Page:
Ekso Bionics(Berkeley, CA) has recently delivered the ready-to-wear, battery-powered Ekso exoskeleton to its first customer, theCraig Hospital in Denver, an institution dedicated to spinal cord injury and traumatic brain injury rehabilitation. The Ekso system is strapped on to the user over clothing, enabling paraplegics to stand and walk. The company will deliver more units over the next few months.
While the unit weighs in at 45 pounds, it is transferred to the ground rather than to the patient. The system can accommodate most patients who weigh 220 or less and who are between 5’2” and 6’2” in height.
The company, which was founded in 2005, has been supported by grants from the U.S. Department of Defense and has benefited from collaboration with researchers at UC Berkeley. In addition, the firm has licensed HULC technologyfrom Lockheed Martin.
The company also partnered with rehabilitation centers across the United States to complete a ten-month investigational study on 63 subjects who passed a preliminary health screening.
The company’s exoskeleton technology recently wowed the audience in attendance at the recentFutureMed event. Check out this excerpt from that presentation:
Investigational Studies Completed: All Paraplegic Patients Walked During First Session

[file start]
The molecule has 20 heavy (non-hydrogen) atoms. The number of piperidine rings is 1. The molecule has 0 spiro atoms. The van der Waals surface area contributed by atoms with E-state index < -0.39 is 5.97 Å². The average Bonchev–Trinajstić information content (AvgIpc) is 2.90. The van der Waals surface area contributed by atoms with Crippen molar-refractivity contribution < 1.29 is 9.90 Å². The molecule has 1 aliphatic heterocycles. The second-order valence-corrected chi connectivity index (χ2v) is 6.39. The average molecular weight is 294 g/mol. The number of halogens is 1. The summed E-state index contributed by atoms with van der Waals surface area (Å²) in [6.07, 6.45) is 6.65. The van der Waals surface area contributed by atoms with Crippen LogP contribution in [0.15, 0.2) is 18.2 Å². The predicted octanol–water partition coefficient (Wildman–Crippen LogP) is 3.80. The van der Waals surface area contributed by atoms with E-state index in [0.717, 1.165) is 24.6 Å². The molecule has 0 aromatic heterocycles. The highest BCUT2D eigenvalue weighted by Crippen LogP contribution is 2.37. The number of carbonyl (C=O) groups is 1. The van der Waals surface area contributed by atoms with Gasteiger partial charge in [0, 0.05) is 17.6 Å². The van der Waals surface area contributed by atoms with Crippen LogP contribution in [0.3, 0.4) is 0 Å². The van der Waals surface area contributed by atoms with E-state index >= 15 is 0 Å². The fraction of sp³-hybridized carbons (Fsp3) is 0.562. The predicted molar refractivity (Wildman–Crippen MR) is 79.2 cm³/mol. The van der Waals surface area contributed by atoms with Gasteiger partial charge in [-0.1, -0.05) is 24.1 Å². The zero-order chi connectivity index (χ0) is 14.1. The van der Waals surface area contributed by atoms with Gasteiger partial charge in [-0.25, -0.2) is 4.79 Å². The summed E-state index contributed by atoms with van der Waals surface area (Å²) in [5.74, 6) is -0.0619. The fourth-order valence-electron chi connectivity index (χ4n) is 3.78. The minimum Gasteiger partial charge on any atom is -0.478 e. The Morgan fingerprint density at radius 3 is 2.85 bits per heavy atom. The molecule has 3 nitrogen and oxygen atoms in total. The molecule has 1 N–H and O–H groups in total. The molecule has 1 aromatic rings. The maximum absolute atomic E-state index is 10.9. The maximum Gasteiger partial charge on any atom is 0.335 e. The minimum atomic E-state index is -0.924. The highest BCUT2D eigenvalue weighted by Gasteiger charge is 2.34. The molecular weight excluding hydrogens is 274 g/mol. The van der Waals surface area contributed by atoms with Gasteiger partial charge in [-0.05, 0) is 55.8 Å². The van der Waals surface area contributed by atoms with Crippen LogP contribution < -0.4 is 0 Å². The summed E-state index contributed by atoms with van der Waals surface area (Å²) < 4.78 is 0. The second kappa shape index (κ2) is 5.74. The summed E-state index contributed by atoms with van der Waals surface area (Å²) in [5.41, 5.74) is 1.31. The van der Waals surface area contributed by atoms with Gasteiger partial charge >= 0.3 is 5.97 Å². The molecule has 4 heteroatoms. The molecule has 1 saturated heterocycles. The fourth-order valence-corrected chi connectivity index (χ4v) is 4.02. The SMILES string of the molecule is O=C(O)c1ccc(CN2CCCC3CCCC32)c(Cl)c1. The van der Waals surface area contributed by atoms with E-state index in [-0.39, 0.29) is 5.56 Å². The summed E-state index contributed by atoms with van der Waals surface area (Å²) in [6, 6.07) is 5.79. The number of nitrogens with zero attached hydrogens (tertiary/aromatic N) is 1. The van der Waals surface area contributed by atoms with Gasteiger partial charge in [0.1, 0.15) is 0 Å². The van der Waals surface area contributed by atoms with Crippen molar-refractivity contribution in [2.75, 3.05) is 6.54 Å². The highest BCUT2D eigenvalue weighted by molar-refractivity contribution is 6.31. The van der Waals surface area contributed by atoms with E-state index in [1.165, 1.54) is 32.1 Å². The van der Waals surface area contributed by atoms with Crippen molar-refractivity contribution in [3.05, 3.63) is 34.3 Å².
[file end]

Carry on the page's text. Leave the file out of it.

BERKELEY, CA, Feb 15, 2012 (MARKETWIRE via COMTEX) — Ekso Bionics today announced that the first commercial unit of its Ekso exoskeleton was delivered yesterday, on February 14, to Craig Hospital in Denver. Ekso is a wearable robot that powers paraplegics up, enabling them to stand and walk. In addition — working together with top rehabilitation centers in the U.S. — Ekso Bionics just completed a ten-month Investigational Study of Ekso that entailed reciprocal information sharing and learning, training, as well as the definition of clinical protocols. Delivery of Eksos — beginning with Ekso Bionics’ Charter Rehabilitation Centers — will take place over the course of the next three months.
Ekso is a ready-to-wear, battery-powered exoskeleton designed for patients with spinal cord injuries and pathologies that inhibit their ability to walk. It is strapped over the user’s clothing. The patient doesn’t bear the weight, however, as the device transfers its 45 lb. load directly to the ground. Each Ekso can be adjusted in a few minutes to fit most people weighing 220 pounds or less, and between 5’2″ and 6’2″, with at least partial upper body strength, and can be adjusted to fit one patient and then another in minutes.
“We said we’d be shipping the first units in Q1 of 2012, and we made that deadline,” explained Eythor Bender, Ekso Bionics’ CEO. “Ekso Bionics has fulfilled all of the FDA requirements that empower the company to sell the first commercial version of the Ekso exoskeleton to rehabilitation centers,” he added. The sale of each exoskeleton to rehabilitation centers includes “Ekso +,” a comprehensive service, financing and training program.